To the extent that the SWP has attempted to provide its conception of strategy with some degree of concrete elaboration it has tended, as I pointed out in my previous piece, to draw on the idea of transitional demands. But as I also pointed out this raises an important question of agency. We know that a mass movement makes these demands – but upon whom are these demands to be made? The whole transitional demands approach seems, tacitly, to rely on the coming to power of a left government. Paul’s response that my “argument confuses an approach which involves making demands on the state with one that reduces socialism to a statist political project” doesn’t address my point. Quite aside from the fact that it is not entirely clear why the implementation of transitional demands by a left government should imply a more “statist” approach than the implementation of those same demands by a pro-capitalist government, Paul’s response simply evades the key issue – why on earth should we expect a pro-capitalist government to implement a programme of radical reforms that seriously undermine the interests of capital? Wouldn’t a left government – under pressure from a mass movement, driving it on – be much, much more likely to engage in such a process? Paul appears to be in the odd position of arguing that while a pro-capitalist government can be pressured to enact far-reaching reforms that galvanise a revolutionary challenge to capitalism, a left government can offer nothing but obstruction and betrayal.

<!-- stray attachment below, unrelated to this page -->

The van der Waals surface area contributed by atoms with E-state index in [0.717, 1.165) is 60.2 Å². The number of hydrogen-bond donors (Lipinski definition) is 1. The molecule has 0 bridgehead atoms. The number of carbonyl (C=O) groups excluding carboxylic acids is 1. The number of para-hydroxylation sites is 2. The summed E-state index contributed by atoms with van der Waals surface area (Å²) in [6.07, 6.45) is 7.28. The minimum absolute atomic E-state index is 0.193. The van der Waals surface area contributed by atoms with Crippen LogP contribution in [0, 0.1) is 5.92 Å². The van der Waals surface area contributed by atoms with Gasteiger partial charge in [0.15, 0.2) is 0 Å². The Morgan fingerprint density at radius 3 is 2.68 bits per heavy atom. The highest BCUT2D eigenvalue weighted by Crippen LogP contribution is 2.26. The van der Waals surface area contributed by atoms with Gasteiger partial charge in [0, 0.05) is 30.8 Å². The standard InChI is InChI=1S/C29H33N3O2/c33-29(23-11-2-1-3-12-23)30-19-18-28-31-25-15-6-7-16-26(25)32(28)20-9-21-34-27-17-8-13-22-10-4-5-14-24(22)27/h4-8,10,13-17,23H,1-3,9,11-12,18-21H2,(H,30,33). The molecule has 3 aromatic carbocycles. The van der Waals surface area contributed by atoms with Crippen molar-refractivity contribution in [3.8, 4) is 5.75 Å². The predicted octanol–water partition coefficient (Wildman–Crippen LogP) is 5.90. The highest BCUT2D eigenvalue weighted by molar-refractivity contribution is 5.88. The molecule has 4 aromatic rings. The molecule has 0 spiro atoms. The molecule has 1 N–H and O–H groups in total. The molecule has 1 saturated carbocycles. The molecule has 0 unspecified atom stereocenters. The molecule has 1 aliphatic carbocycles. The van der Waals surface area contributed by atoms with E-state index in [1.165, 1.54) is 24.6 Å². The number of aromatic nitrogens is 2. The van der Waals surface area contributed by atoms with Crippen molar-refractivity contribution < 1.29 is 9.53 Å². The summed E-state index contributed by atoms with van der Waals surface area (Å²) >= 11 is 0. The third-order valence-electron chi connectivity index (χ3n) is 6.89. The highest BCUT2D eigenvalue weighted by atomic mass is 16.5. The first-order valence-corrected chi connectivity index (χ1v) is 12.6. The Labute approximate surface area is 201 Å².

References

Blackledge, Paul, 2013, “Left Reformism, the State and the Problem of Socialist Politics Today”, International   Socialism 139 (summer), www.isj.org.uk/index.php4?id=903&issue=139

Blackledge, Paul, 2014, “Once More on Left Reformism: a Reply to Ed Rooksby”, International Socialism 141   (winter) http://www.isj.org.uk/index.php4?id=953&issue=141

Block, Fred, 1987, Revising State Theory: Essays in Politics and Postindustrialism (Temple University Press).

Gorz, André, 1975, Socialism and Revolution (Allen Lane).

Molyneux, John, 2013a, “Understanding Left Reformism”, Irish Marxist Review, volume 2, number 6,              www.irishmarxistreview.net/index.php/imr/article/view/68/70

Rooksby, Ed, 2013 “’Left Reformism’ and Socialist Strategy”, International Socialism 140 (autumn)    http://www.isj.org.uk/?id=913

Thomas, Mark L., 2013, “Which Strategy for the Left?”, Socialist Review (June),      www.socialistreview.org.uk/article.php?articlenumber=12326

[1] Blackledge, 2014

[2] Rooksby, 2013

[3] See Blackledge, 2013, Molyneux, 2013, and Thomas, 2013

[4] Blackledge, 2014

[5] Block, 1987

[6] Blackledge 2014

[7] Gorz, 1975: 150

[8] Gorz, 1975: 149

[9] Blackledge, 2014

[10] Blackledge, 2014